I hate to say it but over the last few years I’ve become more focused on who is making money when certain decisions are made and how that influx of cash might cause people and companies to behave in different way to protect that income. In short – I’m seeing a lot of people and companies choose monetary gain over what they may know and advocate for as “good things”.
In her book “Algorithms of Oppression: How Search Engines Reinforce Racism” Dr. Safiya Umoja Noble addresses this topic head-on in the introduction and first chapter by pointing out that the racist and sexist results in our search engines “…reflects a corporate logic of either willful neglect or a profit imperative that makes money from racism and sexism” (p. 5). Neither is a positive view. Safiya argues corporations are either willfully neglecting the racist and sexist tendencies of the algorithms they created and make money from, or they are intentionally making money off of proliferating racist and sexist search results. Either way – they know what is happening and they are complicit.
Safiya goes on to point out that “…[she keeps her] eye on complicating the notion that information assumed to be ‘fact’ (by virtue of its legitimation at the top of the information pile) exists because racism and sexism are profitable under our system of racialized capitalism” (p. 32). I had never heard the term before and it’s one I’d like to dig into more deeply. If you have resources you’d like to share about this – please send them my way.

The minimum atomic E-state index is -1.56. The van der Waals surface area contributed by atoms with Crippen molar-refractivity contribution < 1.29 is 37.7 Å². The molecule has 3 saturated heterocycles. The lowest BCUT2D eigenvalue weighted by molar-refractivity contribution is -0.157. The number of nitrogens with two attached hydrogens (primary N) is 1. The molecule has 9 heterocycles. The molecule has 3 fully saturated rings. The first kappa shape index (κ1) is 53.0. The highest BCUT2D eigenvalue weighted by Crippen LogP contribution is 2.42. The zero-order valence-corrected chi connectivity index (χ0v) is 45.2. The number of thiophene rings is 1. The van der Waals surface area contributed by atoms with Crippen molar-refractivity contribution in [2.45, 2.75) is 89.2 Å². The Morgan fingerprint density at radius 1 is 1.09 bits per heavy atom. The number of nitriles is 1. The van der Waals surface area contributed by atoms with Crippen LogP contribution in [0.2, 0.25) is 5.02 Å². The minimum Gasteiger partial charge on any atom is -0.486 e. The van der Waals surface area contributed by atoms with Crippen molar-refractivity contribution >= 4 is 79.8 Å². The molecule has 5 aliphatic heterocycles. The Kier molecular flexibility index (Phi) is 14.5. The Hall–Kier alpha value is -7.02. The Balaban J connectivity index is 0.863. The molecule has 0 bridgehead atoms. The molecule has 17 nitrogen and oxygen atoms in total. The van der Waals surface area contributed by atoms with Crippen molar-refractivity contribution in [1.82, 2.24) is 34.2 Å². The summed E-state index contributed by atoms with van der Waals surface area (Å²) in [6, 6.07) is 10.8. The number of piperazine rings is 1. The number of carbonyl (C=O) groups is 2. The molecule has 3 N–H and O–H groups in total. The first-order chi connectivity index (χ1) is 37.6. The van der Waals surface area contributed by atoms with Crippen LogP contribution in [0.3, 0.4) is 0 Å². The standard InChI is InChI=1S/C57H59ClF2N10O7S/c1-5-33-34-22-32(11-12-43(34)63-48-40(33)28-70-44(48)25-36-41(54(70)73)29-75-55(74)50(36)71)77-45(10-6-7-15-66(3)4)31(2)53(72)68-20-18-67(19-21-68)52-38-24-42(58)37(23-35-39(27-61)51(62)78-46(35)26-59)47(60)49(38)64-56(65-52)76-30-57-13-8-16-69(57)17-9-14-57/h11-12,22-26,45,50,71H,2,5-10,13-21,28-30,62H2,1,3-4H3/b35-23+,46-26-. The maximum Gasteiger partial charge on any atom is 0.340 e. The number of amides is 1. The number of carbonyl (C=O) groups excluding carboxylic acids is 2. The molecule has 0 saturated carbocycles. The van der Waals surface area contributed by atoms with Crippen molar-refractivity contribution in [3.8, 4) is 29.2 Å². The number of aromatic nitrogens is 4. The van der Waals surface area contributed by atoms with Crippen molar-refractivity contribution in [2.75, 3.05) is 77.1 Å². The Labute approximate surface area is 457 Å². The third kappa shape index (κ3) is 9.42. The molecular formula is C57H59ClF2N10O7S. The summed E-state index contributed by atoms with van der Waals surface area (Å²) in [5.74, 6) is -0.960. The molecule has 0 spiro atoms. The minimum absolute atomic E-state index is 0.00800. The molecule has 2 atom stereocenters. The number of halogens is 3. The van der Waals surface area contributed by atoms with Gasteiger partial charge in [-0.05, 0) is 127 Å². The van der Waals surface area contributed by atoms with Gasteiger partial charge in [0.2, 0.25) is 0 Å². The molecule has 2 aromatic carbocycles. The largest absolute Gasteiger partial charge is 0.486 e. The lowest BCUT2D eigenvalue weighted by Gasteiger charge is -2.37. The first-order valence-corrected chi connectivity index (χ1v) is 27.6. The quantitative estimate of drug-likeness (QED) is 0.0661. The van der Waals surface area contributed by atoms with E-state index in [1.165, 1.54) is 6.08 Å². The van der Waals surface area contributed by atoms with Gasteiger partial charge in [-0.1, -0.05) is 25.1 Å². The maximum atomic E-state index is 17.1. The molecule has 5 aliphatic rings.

Safiya’s attention to how private companies are marketing themselves as a “…public resource even though it is a multinational advertising company” (p. 50) is a reminder that both profit and public good cannot co-exist equally as motivating factors for the strategic decisions of that company. Perhaps what was most scary for me was her explanation of the impact this has on our ability to critique these systems.
“What this critique shows is that the privatization and commercial nature of information has become so normalized that it not only becomes obscured from view but, as a result, is increasingly difficult to critique within the public domain” (p. 51).